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The world of fractals

A fractal is a mathematical set that has a fractal dimension that usually exceeds its topological dimension and may fall between the integers. Fractals are typically self-similar patterns, where self-similar means they are the same from near as from far\\\". More »

Funny science

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TEDx Cambridge School of Bucharest

How I Passed Chemistry - Tedx Cambridge School Of Bucharest - April 3, 2015 More »

Leadership Authentic Summer Camp

I had a great time together with 26 great students that came from all over the cuntry - Casa Vlasia, Snagov - August 3, 2015 More »

Becoming a volunteer at the orphanage

Training - Bucharest - February 15, 2015 More »

 

7 Awesome Inventions You Never Knew Existed

 

Layer by layer

 

Andrew Turley investigates a build-it-yourself 3D printer you can use in your classroom.

It is often said that we are most creative when we’re young. Mozart was composing music at five. Einstein was 26 in the year he published special relativity. Zuckerberg started Facebook as an undergraduate. The evidence is everywhere you look.

The truth, of course, is a little more complicated. Plenty of luminaries burned their brightest later in life. But either way, there’s certainly no harm in starting early. With this in mind, access to tools becomes the key concern, and three issues stand out most prominently: cost, safety and basic mechanics.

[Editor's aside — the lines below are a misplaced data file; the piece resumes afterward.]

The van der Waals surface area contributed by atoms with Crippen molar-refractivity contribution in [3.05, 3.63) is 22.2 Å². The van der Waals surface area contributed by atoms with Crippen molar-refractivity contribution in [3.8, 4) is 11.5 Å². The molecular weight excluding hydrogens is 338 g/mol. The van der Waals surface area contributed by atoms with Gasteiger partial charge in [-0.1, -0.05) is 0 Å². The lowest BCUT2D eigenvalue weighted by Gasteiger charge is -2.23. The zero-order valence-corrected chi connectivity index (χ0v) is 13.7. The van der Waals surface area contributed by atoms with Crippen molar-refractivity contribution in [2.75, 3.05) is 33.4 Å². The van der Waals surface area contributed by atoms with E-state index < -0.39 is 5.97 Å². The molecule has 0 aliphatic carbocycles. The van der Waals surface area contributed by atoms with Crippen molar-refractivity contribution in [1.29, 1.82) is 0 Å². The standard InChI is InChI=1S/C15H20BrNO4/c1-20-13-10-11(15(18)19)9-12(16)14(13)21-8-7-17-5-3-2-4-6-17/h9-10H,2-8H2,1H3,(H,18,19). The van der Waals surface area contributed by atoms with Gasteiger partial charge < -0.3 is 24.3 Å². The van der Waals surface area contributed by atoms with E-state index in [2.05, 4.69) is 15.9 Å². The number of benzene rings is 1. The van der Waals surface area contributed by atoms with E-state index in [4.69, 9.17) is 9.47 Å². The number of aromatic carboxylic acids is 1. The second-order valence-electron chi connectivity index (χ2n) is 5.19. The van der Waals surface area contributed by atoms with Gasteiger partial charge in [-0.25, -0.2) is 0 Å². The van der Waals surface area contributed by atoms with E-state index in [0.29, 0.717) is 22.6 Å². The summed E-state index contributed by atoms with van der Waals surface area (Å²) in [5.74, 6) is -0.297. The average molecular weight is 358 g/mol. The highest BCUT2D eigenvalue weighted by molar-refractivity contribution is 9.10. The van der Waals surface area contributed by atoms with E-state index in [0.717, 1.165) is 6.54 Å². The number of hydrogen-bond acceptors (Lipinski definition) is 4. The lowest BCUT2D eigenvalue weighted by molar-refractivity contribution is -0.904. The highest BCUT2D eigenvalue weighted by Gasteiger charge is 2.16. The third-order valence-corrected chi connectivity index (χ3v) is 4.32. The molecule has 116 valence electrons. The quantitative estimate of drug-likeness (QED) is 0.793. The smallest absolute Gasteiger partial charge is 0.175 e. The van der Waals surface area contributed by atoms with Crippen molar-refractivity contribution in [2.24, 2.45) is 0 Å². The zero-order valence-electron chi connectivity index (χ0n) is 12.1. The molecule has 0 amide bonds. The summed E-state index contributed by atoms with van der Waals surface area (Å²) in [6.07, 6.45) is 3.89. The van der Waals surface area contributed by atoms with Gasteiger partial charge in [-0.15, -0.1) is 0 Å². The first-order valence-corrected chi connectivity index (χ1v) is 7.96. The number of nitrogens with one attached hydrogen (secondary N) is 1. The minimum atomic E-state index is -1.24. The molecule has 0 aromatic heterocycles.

In order to play, child chess genius Bobby Fischer needed just a board and some pieces, relatively cheap items to procure and harmless. And the rules of chess are pretty simple – a young Fischer could start experimenting, learning and creating pretty quickly. Chess might be considered one of the easier disciplines for a young student to access.

Chemistry, meanwhile, must rank as one of the hardest. Equipment is expensive, labs are dangerous and the basic mechanics are complex.

Student 3D printing
3D printing offers students a glimpse of how chemistry can be applied to engineering challenges.

As US high school chemistry teacher Matt Ragusa, puts it, ‘it’s not like I can just let the kids loose with the chemicals’.

Stereolithography

Matt’s solution has been the build-it-yourself 3D printer, designed by an education outreach team at the University of Illinois.1 The team is led by Joe Muskin, an education coordinator at Illinois tasked with finding new ways to take the university’s research into classrooms. Matt worked extensively on the printer while an undergraduate at the university. He was then able to take the skills, knowledge and experience gained with him into his teaching career.

The printer uses stereolithography, a printing process in which the product is built up, layer by layer, through polymerisation of a photoreactive resin by a light source of some kind, usually a laser. The process is well established, and consumer units are commercially available, but are too expensive for most educational environments.

The Illinois printer swaps out the most expensive components of the consumer units for parts that might be commonly found in schools and colleges or could be acquired at minimal expense.

Float the Salt, Please: ISS Family Dinner